Spiritualism is the Science, Philosophy, and Religion of continuous life, based upon the demonstrated fact of communication, by means of mediumship, with those who live in the Spirit World.”


The following are books that might interest those wanting to learn more about spirituality:

***Essential Spirituality: The 7 Central Practices to Awaken Heart and Mind by Roger Walsh

This book has great reviews and compares many religions, such as Hinduism, Judaism, Taoism, Christianity, etc. It explores how they are connected through various aspects.

***A History of Christian Spirituality: An Analytical Introduction (The Library of Episcopalian Classics) by Urban Tigner Holmes and Urban T. Holmes


This book delves deeper into the differing spiritualities of the Christian God.


Work Cited

National Spiritualist Association of Churches. (NSAC) New York. 2004-2008








Warren Jeffs and the Fundamentalist Church of Latter-day Saints September 28, 2008


The Fundamentalist Church of Latter Day Saints is a sect which has acquired a substantial amount of media interest within the last few years, mainly at the hands of their current prophet Warren Jeffs. The FLDS prophet gained control after his father and previous FLDS prophet passed away, Rulon Jeffs. Both prophets have/had many wives, far beyond the legal limit of one wife. Polygamy is illegal, therefore many of the ‘wives’ attributed to the male members of the FLDS are not legal wives, but spiritual companions termed wives. These spiritual companions must carry out all the duties attributed to the ideal of wife, including sex, children, cleaning, cooking, and most importantly obeying. Though many women openly support polygamy, it remains to this day a controversial issue.


Warren Jeffs is the notorious leader of the FLDS based on media coverage of the compound’s raid, which took away 440 children of the sect into social care, believing that child abuse ran rampant. However, only a minimal of cases held actual accounts of abuse. Jeffs is accused of being an accomplice of rape of a 14 year old girl. His role as prophet allows him to assign marriages and also take wives and children from men being punished. The wives would be assigned to another sect member without choice. A woman’s role in the FLDS is to continue to line through children and to provide unending support to her husband. This is how she is allowed to enter heaven, based on her merits during her life, whereas men automatically gain entrance into heaven.


The video attached to this post is of an ex-FLDS support recounting her experiences with Warren Jeffs. Like many sect leaders, Jeffs is clever. He knows how to control people through their fears and his inferred connection to god. Jeffs knows who to target and how to manipulate their weaknesses, thus creating followers who are convinced of his connection to god and worship him and his beliefs.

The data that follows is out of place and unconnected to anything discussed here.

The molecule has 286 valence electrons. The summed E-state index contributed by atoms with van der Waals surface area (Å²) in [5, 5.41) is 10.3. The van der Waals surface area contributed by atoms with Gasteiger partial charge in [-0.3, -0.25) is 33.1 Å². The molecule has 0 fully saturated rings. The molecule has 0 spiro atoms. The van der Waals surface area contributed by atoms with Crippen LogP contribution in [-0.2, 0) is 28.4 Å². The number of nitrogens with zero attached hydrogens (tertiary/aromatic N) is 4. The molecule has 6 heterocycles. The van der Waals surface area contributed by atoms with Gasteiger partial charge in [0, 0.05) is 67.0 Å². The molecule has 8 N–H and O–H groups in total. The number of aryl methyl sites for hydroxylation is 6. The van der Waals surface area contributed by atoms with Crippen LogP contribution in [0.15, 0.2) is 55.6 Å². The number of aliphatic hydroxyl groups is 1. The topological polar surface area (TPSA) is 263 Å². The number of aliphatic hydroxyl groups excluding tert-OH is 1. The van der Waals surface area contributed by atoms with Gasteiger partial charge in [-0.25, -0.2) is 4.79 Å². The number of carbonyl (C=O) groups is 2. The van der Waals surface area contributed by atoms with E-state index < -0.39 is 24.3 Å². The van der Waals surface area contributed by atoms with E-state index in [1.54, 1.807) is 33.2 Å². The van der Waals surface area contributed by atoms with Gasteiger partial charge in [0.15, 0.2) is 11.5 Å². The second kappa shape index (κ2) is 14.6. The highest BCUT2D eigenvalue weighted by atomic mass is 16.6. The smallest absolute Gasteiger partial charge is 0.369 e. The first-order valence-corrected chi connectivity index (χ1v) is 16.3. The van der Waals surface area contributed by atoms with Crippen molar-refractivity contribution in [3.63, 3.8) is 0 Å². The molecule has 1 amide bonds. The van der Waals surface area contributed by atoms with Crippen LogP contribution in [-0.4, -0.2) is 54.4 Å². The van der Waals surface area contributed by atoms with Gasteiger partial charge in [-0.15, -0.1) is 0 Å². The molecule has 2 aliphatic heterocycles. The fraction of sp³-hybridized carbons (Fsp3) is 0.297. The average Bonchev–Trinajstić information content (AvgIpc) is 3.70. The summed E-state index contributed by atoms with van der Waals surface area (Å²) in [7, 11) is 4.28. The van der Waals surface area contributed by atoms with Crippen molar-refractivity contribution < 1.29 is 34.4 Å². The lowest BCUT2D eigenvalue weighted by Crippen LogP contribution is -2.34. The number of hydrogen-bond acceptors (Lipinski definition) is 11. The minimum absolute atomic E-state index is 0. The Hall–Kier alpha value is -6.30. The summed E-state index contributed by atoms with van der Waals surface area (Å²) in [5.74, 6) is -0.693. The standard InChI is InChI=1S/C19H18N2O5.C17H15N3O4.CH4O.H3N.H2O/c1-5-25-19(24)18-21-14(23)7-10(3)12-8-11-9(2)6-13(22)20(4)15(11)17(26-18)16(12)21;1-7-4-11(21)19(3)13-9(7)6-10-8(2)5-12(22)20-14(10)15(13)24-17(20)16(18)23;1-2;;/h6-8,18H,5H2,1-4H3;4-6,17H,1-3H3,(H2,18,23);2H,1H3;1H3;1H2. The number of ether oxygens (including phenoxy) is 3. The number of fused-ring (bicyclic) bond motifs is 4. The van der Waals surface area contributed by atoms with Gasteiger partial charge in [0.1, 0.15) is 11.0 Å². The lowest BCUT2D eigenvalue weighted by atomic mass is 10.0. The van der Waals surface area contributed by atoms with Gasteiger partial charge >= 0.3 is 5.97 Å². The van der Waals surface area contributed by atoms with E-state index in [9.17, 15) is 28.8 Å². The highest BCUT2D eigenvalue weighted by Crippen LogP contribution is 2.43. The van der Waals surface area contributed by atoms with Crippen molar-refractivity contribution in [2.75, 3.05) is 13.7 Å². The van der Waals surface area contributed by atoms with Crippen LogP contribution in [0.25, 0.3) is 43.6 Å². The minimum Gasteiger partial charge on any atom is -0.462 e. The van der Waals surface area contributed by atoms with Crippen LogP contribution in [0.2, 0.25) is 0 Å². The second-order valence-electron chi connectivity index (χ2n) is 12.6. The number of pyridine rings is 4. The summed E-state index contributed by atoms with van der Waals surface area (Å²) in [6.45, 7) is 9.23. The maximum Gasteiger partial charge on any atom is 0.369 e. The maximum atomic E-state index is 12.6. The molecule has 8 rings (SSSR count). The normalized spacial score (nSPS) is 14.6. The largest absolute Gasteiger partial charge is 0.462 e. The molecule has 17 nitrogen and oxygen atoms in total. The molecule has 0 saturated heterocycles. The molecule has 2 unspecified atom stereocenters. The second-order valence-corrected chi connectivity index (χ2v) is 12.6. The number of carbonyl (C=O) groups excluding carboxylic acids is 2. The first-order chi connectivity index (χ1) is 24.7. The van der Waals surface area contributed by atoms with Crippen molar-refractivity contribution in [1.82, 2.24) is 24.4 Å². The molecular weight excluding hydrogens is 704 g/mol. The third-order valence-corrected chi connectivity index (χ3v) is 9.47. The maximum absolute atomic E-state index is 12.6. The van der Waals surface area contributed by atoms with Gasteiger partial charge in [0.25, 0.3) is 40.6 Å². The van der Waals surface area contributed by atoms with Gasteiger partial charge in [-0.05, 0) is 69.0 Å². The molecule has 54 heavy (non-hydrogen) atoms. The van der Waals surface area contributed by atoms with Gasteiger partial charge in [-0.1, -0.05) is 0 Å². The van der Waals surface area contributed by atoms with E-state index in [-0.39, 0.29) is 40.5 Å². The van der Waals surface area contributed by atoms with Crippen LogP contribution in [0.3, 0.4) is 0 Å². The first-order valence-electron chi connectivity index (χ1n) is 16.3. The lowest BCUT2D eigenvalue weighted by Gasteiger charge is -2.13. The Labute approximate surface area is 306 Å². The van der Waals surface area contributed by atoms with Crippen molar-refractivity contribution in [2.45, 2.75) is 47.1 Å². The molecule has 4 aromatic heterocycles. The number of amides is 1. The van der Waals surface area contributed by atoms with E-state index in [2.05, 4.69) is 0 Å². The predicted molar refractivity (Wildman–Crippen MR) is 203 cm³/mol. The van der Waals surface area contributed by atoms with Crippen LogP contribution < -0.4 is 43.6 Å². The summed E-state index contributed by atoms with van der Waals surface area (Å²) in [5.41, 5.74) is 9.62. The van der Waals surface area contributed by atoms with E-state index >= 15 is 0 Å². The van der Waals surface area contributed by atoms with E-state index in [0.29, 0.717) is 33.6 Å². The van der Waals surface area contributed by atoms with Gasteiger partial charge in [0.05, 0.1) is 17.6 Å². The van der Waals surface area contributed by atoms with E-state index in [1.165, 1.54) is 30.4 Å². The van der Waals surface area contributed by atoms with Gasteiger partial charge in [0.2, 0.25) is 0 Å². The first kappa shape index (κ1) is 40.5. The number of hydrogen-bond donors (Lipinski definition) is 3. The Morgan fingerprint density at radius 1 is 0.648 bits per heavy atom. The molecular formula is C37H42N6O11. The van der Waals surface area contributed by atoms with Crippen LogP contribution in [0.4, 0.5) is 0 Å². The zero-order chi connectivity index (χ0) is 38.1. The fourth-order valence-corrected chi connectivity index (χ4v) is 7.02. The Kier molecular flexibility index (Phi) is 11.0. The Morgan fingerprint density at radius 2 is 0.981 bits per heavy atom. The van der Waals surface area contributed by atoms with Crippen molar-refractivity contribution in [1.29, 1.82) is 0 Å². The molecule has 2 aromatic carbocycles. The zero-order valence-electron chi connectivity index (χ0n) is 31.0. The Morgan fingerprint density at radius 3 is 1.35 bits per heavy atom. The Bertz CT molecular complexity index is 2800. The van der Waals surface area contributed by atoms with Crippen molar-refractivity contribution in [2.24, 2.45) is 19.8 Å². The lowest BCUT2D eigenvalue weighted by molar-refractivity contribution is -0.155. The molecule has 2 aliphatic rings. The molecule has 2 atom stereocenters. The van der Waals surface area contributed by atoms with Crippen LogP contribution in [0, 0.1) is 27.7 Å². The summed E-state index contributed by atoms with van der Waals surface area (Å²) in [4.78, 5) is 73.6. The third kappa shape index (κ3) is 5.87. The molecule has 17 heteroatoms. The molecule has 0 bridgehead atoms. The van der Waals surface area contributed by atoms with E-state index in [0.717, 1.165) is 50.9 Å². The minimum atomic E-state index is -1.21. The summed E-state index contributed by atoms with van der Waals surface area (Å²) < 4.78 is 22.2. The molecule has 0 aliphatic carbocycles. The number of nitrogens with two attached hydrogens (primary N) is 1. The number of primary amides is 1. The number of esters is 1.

Work Cited

Wade Goodwyn, Howard Berkes, and Amy Walters, Warren Jeffs and the FLDS, NPR post, May 3, 2005.

ABC NEWS, More Bigamy Charges Filed in Texas Sect Case, ABC News Internet Ventures, 2008.


What is Spirituality and Fundamentalism? September 15, 2008

Filed under: Uncategorized — Claire @ 9 p Monday

According to the Oxford American Dictionary, Heald Colleges Ed., the status/act of being spiritual is “of the human spirit or soul, not physical or worldly” as well as “of a church or religion”. Therefore, one can speculate that to be spiritual may equate as having faith. This does not necessarily represent the more doctrinal structure of the church or an established religion. Fundamentalism is defined as “strict maintenance of traditional orthodox religious beliefs…such as the literal truth of the Bible”. Fundamentalism, in many ways, may be seen as polar opposite of spirituality; it contains rules, obligations, and direct adherence to the truths taken from the Bible, the cornerstone of many religions.

Throughout this semester I will explore the different aspects of Spirituality and Fundamentalism, providing books, book reviews, newspaper articles, journal/news sources, and perhaps visual media. Added to this, I will also tie the topic in with other ideas and/or issues brought up in my class. The class pertains mainly to sexuality, gender, race, and class. This is the first time I have blogged and I am not that proficient at things that involve computers. I hope you enjoy what I discuss and take it as just that, a discussion. Talk to you soon!

Work Cited

Ehrlich, Eugene, Flexner, Stuart Berg, Carruth, Gorton, Hawkins, Joyce M. Oxford American Dictionary, Heald Colleges Edition (New York, New York: Avon Books) 883, 353.